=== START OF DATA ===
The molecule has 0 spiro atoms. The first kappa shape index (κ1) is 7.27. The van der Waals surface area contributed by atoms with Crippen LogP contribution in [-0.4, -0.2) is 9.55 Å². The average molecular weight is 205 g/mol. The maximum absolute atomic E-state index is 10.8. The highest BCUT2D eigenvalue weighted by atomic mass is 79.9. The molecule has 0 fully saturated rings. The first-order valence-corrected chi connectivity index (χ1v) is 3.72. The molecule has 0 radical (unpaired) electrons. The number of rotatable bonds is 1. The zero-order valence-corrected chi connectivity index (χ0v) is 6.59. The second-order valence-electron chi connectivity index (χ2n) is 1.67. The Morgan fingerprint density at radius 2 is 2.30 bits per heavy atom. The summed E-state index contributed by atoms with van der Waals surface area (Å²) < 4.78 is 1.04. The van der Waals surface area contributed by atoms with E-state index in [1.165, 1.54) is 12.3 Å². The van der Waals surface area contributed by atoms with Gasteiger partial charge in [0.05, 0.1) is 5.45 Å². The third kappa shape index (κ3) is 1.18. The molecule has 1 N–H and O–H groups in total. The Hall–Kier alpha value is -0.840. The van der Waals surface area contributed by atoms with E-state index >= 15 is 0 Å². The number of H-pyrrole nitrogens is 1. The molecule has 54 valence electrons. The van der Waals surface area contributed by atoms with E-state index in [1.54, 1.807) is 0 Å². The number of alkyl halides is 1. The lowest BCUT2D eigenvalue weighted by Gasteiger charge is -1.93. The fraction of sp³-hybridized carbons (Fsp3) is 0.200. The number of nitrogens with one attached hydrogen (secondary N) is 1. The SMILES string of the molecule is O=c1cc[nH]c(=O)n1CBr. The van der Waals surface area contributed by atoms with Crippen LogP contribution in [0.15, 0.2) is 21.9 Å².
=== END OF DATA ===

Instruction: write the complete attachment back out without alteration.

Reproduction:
The molecule has 0 spiro atoms. The first kappa shape index (κ1) is 7.27. The van der Waals surface area contributed by atoms with Crippen LogP contribution in [-0.4, -0.2) is 9.55 Å². The average molecular weight is 205 g/mol. The maximum absolute atomic E-state index is 10.8. The highest BCUT2D eigenvalue weighted by atomic mass is 79.9. The molecule has 0 fully saturated rings. The first-order valence-corrected chi connectivity index (χ1v) is 3.72. The molecule has 0 radical (unpaired) electrons. The number of rotatable bonds is 1. The zero-order valence-corrected chi connectivity index (χ0v) is 6.59. The second-order valence-electron chi connectivity index (χ2n) is 1.67. The Morgan fingerprint density at radius 2 is 2.30 bits per heavy atom. The summed E-state index contributed by atoms with van der Waals surface area (Å²) < 4.78 is 1.04. The van der Waals surface area contributed by atoms with E-state index in [1.165, 1.54) is 12.3 Å². The van der Waals surface area contributed by atoms with Gasteiger partial charge in [0.05, 0.1) is 5.45 Å². The third kappa shape index (κ3) is 1.18. The molecule has 1 N–H and O–H groups in total. The Hall–Kier alpha value is -0.840. The van der Waals surface area contributed by atoms with E-state index >= 15 is 0 Å². The number of H-pyrrole nitrogens is 1. The molecule has 54 valence electrons. The van der Waals surface area contributed by atoms with E-state index in [1.54, 1.807) is 0 Å². The number of alkyl halides is 1. The lowest BCUT2D eigenvalue weighted by Gasteiger charge is -1.93. The fraction of sp³-hybridized carbons (Fsp3) is 0.200. The number of nitrogens with one attached hydrogen (secondary N) is 1. The SMILES string of the molecule is O=c1cc[nH]c(=O)n1CBr. The van der Waals surface area contributed by atoms with Crippen LogP contribution in [0.15, 0.2) is 21.9 Å².